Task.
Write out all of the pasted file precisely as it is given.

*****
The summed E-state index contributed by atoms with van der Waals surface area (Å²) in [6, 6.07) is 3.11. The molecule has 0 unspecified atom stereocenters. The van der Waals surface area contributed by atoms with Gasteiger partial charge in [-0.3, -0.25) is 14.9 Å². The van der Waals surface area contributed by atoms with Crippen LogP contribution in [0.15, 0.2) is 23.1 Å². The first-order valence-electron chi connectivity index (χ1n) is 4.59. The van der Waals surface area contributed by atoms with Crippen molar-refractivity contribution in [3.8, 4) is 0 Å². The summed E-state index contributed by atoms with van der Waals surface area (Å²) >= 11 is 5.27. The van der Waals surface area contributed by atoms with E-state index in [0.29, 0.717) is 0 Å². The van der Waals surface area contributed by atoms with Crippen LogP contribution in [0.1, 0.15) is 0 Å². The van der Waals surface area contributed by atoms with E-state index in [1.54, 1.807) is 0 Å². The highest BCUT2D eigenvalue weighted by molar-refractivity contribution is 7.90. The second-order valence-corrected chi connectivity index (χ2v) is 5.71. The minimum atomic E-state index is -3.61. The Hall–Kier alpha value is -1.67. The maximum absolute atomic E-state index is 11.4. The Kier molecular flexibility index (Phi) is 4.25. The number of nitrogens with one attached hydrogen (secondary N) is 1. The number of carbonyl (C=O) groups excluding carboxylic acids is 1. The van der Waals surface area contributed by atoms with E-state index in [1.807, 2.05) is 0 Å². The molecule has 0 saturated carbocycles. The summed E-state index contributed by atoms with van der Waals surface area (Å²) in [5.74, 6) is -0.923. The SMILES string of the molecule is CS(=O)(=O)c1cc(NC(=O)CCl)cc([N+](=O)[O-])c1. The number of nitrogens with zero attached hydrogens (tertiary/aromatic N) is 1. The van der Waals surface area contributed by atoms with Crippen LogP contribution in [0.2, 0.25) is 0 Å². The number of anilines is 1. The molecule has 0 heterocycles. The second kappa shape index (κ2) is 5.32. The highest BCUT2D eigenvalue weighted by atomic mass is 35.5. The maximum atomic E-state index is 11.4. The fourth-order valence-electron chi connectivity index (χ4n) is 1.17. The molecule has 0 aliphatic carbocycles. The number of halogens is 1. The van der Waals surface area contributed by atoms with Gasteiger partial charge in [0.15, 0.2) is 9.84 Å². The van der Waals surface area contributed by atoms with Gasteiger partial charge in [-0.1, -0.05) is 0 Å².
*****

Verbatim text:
The summed E-state index contributed by atoms with van der Waals surface area (Å²) in [6, 6.07) is 3.11. The molecule has 0 unspecified atom stereocenters. The van der Waals surface area contributed by atoms with Gasteiger partial charge in [-0.3, -0.25) is 14.9 Å². The van der Waals surface area contributed by atoms with Crippen LogP contribution in [0.15, 0.2) is 23.1 Å². The first-order valence-electron chi connectivity index (χ1n) is 4.59. The van der Waals surface area contributed by atoms with Crippen molar-refractivity contribution in [3.8, 4) is 0 Å². The summed E-state index contributed by atoms with van der Waals surface area (Å²) >= 11 is 5.27. The van der Waals surface area contributed by atoms with E-state index in [0.29, 0.717) is 0 Å². The van der Waals surface area contributed by atoms with Crippen LogP contribution in [0.1, 0.15) is 0 Å². The van der Waals surface area contributed by atoms with E-state index in [1.54, 1.807) is 0 Å². The highest BCUT2D eigenvalue weighted by molar-refractivity contribution is 7.90. The second-order valence-corrected chi connectivity index (χ2v) is 5.71. The minimum atomic E-state index is -3.61. The Hall–Kier alpha value is -1.67. The maximum absolute atomic E-state index is 11.4. The Kier molecular flexibility index (Phi) is 4.25. The number of nitrogens with one attached hydrogen (secondary N) is 1. The number of carbonyl (C=O) groups excluding carboxylic acids is 1. The van der Waals surface area contributed by atoms with E-state index in [1.807, 2.05) is 0 Å². The molecule has 0 saturated carbocycles. The summed E-state index contributed by atoms with van der Waals surface area (Å²) in [5.74, 6) is -0.923. The SMILES string of the molecule is CS(=O)(=O)c1cc(NC(=O)CCl)cc([N+](=O)[O-])c1. The number of nitrogens with zero attached hydrogens (tertiary/aromatic N) is 1. The van der Waals surface area contributed by atoms with Crippen LogP contribution in [0.2, 0.25) is 0 Å². The number of anilines is 1. The molecule has 0 heterocycles. The second kappa shape index (κ2) is 5.32. The highest BCUT2D eigenvalue weighted by atomic mass is 35.5. The maximum atomic E-state index is 11.4. The fourth-order valence-electron chi connectivity index (χ4n) is 1.17. The molecule has 0 aliphatic carbocycles. The number of halogens is 1. The van der Waals surface area contributed by atoms with Gasteiger partial charge in [0.15, 0.2) is 9.84 Å². The van der Waals surface area contributed by atoms with Gasteiger partial charge in [-0.1, -0.05) is 0 Å².